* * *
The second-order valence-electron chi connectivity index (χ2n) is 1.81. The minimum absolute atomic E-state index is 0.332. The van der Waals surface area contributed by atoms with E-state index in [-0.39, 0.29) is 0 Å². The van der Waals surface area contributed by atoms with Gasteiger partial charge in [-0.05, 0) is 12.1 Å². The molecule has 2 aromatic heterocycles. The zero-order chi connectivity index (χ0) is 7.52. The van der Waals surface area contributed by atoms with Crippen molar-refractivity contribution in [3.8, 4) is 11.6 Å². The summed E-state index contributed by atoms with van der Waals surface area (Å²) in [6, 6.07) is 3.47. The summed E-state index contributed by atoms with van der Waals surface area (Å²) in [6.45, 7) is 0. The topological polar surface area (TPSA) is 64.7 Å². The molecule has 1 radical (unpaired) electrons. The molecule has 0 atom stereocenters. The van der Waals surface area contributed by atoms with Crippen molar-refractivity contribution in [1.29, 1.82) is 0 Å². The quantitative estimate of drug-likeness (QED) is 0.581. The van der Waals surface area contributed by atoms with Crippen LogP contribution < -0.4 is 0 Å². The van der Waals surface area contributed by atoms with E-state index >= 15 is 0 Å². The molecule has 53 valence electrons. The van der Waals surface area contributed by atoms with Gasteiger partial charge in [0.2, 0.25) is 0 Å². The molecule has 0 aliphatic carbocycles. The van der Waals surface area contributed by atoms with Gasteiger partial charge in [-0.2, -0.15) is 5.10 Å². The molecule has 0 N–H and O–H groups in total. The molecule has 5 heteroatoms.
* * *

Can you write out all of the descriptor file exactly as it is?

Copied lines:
The second-order valence-electron chi connectivity index (χ2n) is 1.81. The minimum absolute atomic E-state index is 0.332. The van der Waals surface area contributed by atoms with E-state index in [-0.39, 0.29) is 0 Å². The van der Waals surface area contributed by atoms with Gasteiger partial charge in [-0.05, 0) is 12.1 Å². The molecule has 2 aromatic heterocycles. The zero-order chi connectivity index (χ0) is 7.52. The van der Waals surface area contributed by atoms with Crippen molar-refractivity contribution in [3.8, 4) is 11.6 Å². The summed E-state index contributed by atoms with van der Waals surface area (Å²) in [6, 6.07) is 3.47. The summed E-state index contributed by atoms with van der Waals surface area (Å²) in [6.45, 7) is 0. The topological polar surface area (TPSA) is 64.7 Å². The molecule has 1 radical (unpaired) electrons. The molecule has 0 atom stereocenters. The van der Waals surface area contributed by atoms with Crippen molar-refractivity contribution in [1.29, 1.82) is 0 Å². The quantitative estimate of drug-likeness (QED) is 0.581. The van der Waals surface area contributed by atoms with Crippen LogP contribution < -0.4 is 0 Å². The van der Waals surface area contributed by atoms with E-state index >= 15 is 0 Å². The molecule has 53 valence electrons. The van der Waals surface area contributed by atoms with Gasteiger partial charge in [0.2, 0.25) is 0 Å². The molecule has 0 aliphatic carbocycles. The van der Waals surface area contributed by atoms with Gasteiger partial charge in [-0.2, -0.15) is 5.10 Å². The molecule has 0 N–H and O–H groups in total. The molecule has 5 heteroatoms.